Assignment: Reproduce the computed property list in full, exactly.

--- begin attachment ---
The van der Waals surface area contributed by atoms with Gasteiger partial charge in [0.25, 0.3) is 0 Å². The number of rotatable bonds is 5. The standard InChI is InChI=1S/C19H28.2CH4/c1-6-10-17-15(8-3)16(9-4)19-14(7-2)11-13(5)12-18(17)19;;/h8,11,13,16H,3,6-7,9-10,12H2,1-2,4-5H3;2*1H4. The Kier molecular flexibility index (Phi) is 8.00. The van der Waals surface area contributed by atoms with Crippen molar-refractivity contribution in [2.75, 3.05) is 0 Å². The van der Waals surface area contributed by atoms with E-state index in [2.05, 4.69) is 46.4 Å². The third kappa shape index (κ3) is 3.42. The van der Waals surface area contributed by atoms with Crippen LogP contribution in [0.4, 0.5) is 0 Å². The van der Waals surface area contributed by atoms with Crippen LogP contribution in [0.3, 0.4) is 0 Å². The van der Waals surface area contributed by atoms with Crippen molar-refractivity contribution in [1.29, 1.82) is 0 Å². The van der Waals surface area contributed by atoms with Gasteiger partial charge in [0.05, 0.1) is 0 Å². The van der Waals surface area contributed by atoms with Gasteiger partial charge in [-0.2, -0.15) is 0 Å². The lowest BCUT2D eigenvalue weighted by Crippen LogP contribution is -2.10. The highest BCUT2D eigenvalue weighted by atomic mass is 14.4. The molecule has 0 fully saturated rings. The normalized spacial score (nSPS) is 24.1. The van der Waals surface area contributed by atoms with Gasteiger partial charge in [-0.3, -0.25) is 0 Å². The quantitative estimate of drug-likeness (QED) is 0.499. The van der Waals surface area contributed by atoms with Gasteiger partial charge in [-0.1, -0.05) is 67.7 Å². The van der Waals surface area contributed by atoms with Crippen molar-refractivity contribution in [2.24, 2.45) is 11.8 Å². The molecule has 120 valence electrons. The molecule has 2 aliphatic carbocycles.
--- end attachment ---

The van der Waals surface area contributed by atoms with Gasteiger partial charge in [0.25, 0.3) is 0 Å². The number of rotatable bonds is 5. The standard InChI is InChI=1S/C19H28.2CH4/c1-6-10-17-15(8-3)16(9-4)19-14(7-2)11-13(5)12-18(17)19;;/h8,11,13,16H,3,6-7,9-10,12H2,1-2,4-5H3;2*1H4. The Kier molecular flexibility index (Phi) is 8.00. The van der Waals surface area contributed by atoms with Crippen molar-refractivity contribution in [2.75, 3.05) is 0 Å². The van der Waals surface area contributed by atoms with E-state index in [2.05, 4.69) is 46.4 Å². The third kappa shape index (κ3) is 3.42. The van der Waals surface area contributed by atoms with Crippen LogP contribution in [0.4, 0.5) is 0 Å². The van der Waals surface area contributed by atoms with Crippen LogP contribution in [0.3, 0.4) is 0 Å². The van der Waals surface area contributed by atoms with Crippen molar-refractivity contribution in [1.29, 1.82) is 0 Å². The van der Waals surface area contributed by atoms with Gasteiger partial charge in [0.05, 0.1) is 0 Å². The van der Waals surface area contributed by atoms with Gasteiger partial charge in [-0.2, -0.15) is 0 Å². The lowest BCUT2D eigenvalue weighted by Crippen LogP contribution is -2.10. The highest BCUT2D eigenvalue weighted by atomic mass is 14.4. The molecule has 0 fully saturated rings. The normalized spacial score (nSPS) is 24.1. The van der Waals surface area contributed by atoms with Gasteiger partial charge in [-0.3, -0.25) is 0 Å². The quantitative estimate of drug-likeness (QED) is 0.499. The van der Waals surface area contributed by atoms with Gasteiger partial charge in [-0.1, -0.05) is 67.7 Å². The van der Waals surface area contributed by atoms with Crippen molar-refractivity contribution in [2.24, 2.45) is 11.8 Å². The molecule has 120 valence electrons. The molecule has 2 aliphatic carbocycles.